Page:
I don’t know ANYTHING… so why are you listening to me?
Do any of you ever feel that way?
You don’t necessarily have to feel that way about your knowledge of the fitness industry. You could feel that way about cars, computer, gardening, music, chess, underwater basketweaving… whatever! I don’t feel this way all the time, of course. Just after I spend time with really, really smart people who know a lot more than I do.
For example, yesterday I had my first visit with a new chiropractor, Tim Rogers. His reputation preceded him and I was super excited about working with him. Not only did he live up to his reputation, but he blew me away even more than I expected. He was discussing everything from organ function and hormones, to posture, nerve function, movement patterns, and much more. Lucky for me I understood somewhere between 10 and 20% of what he said. =)
After our talk the only thing I wanted was to curl up in a corner and suck my thumb and watch cartoons. (OK, so maybe that’s a normal Tuesday afternoon for me anyway… don’t judge!)
But seriously, I am also attending an amazing workshop this weekend called Diagnosis Fitness at my 2nd home, IFAST in Indianapolis. At this workshop, Mike Robertson and Bill Hartman will be teaching a small group of us the ins and outs of their extremely thorough assessment process. We will also learn how to write programs based on what we have found during an assessment. I have no doubt that after spending this weekend with these guys and all of the other super brilliant attendees, I will again realize that I am just barely scratching the surface of what there is to know about training. And this is after almost 9 years of learning from my great friend, business partner, and mentor Jim Laird.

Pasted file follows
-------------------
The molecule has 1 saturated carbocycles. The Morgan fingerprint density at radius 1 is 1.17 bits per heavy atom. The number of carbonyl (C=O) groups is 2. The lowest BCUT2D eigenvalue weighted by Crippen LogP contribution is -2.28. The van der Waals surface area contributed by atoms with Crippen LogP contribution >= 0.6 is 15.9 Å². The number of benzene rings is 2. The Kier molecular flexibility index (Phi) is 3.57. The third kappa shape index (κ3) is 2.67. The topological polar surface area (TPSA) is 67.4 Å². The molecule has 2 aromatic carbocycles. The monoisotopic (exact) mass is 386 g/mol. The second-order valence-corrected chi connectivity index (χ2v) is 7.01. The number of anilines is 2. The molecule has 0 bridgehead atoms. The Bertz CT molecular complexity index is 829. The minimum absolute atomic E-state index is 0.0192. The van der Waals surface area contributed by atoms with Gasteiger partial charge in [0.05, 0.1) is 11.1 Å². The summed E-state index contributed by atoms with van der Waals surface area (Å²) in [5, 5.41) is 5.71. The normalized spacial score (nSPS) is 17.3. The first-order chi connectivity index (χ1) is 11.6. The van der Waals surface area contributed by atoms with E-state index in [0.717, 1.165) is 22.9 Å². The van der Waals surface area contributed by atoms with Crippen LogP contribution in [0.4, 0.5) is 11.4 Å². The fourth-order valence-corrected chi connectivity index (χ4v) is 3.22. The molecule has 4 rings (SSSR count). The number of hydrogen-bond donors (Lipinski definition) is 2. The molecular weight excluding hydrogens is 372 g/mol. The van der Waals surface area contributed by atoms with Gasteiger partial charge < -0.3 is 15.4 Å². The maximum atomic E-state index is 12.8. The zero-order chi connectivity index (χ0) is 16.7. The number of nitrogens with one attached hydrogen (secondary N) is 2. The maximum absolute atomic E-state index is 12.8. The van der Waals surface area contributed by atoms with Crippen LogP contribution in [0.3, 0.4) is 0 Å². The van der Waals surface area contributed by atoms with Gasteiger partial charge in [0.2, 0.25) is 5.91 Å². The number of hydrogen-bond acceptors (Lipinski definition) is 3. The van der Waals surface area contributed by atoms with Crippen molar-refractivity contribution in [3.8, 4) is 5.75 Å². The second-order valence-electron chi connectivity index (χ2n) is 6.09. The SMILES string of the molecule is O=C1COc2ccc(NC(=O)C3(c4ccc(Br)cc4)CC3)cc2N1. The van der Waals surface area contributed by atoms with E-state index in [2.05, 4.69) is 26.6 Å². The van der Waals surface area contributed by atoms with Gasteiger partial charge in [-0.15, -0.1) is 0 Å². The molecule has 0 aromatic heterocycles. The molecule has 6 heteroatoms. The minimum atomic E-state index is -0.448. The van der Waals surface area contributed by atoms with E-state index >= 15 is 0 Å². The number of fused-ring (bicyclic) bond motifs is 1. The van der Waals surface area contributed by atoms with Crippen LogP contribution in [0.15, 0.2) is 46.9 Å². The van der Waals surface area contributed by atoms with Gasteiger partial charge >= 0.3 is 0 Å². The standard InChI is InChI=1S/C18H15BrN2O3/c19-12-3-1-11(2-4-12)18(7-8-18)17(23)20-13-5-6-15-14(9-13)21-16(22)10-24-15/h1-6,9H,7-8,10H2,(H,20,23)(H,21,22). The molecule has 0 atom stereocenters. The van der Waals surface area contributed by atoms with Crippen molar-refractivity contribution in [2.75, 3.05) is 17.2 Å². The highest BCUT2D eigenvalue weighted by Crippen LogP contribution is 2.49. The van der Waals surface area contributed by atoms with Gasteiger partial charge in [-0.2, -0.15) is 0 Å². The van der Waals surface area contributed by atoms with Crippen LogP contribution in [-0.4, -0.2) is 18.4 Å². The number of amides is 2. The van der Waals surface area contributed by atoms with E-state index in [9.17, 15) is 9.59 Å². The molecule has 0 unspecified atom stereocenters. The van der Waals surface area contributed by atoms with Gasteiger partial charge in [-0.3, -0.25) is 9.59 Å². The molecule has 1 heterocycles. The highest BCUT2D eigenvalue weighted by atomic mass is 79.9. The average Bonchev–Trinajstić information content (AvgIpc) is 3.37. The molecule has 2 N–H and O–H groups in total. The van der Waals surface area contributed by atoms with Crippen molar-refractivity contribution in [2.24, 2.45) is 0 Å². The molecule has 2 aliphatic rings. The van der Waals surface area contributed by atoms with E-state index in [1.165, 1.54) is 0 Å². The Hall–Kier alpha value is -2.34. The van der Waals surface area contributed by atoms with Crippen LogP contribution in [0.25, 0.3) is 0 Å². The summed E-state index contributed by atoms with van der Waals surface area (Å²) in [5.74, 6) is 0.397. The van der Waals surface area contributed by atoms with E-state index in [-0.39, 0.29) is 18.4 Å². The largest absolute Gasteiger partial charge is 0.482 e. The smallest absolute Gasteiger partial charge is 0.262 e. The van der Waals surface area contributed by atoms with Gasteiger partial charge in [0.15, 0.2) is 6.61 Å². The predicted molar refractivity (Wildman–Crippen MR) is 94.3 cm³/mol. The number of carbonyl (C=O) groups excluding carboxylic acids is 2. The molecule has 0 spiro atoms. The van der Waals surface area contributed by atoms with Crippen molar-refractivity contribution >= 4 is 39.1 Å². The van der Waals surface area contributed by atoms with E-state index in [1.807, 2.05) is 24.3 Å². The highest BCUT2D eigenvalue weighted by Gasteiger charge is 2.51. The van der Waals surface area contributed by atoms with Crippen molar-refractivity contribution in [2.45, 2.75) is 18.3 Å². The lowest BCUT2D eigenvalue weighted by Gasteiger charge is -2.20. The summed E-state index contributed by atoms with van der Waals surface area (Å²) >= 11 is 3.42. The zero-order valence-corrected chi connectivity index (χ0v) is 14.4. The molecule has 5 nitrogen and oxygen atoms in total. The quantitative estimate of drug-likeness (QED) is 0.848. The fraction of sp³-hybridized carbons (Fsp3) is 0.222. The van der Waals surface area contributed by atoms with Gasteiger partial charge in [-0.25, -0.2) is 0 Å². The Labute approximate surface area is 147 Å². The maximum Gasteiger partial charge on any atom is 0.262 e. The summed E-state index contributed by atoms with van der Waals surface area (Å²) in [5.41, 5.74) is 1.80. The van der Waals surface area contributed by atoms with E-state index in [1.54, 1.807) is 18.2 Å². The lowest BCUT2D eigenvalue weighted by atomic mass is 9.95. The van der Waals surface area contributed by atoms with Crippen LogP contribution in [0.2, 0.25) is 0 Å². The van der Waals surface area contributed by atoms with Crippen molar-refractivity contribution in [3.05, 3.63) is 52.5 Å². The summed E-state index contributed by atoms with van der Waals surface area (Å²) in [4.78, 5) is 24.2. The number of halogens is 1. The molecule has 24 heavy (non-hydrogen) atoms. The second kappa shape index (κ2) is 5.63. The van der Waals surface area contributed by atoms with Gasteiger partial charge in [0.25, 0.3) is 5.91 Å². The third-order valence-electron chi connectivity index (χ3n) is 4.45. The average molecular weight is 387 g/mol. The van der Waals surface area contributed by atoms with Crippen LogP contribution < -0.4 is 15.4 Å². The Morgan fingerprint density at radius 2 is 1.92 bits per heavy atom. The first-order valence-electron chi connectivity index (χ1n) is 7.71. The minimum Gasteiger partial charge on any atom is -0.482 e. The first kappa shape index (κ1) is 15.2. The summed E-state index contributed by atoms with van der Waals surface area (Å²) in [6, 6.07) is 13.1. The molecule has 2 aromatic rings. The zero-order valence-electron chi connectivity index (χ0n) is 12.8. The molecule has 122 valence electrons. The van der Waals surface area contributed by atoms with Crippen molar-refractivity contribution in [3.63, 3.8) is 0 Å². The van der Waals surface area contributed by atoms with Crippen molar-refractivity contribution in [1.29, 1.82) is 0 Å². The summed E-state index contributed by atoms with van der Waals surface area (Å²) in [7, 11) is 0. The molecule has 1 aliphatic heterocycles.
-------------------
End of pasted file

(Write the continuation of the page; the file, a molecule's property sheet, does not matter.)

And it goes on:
To me, that’s the beauty and the beast of it all. The more you know, the more you realize you don’t know sh*t. Lucky for me I only get down on myself about this ~2% of the time. The other 98% of the time it just whets my appetite for more knowledge (and yes, that IS how you spell “whet” in case you were wondering).
These situations also really take me out of my comfort zone, which is, naturally, uncomfortable for me… but also very important I think. In fact, every time I take a moment to actually sit back and realize how very short my time on this planet is, I think, “Screw it! Why not? Why the hell would I want to spend my life ‘comfortable’ instead of taking risks and pushing my limits and doing things that scare the crap out of me? Isn’t that what it’s all about?”
How about you? Have you done something or spent time with someone recently who made you feel like a complete beginner or even a fraud in your field of expertise? How did you deal with it? Did it make you want to quit or make you want to be better? Are you seeking situations that take you out of your comfort zone? If not, then why not?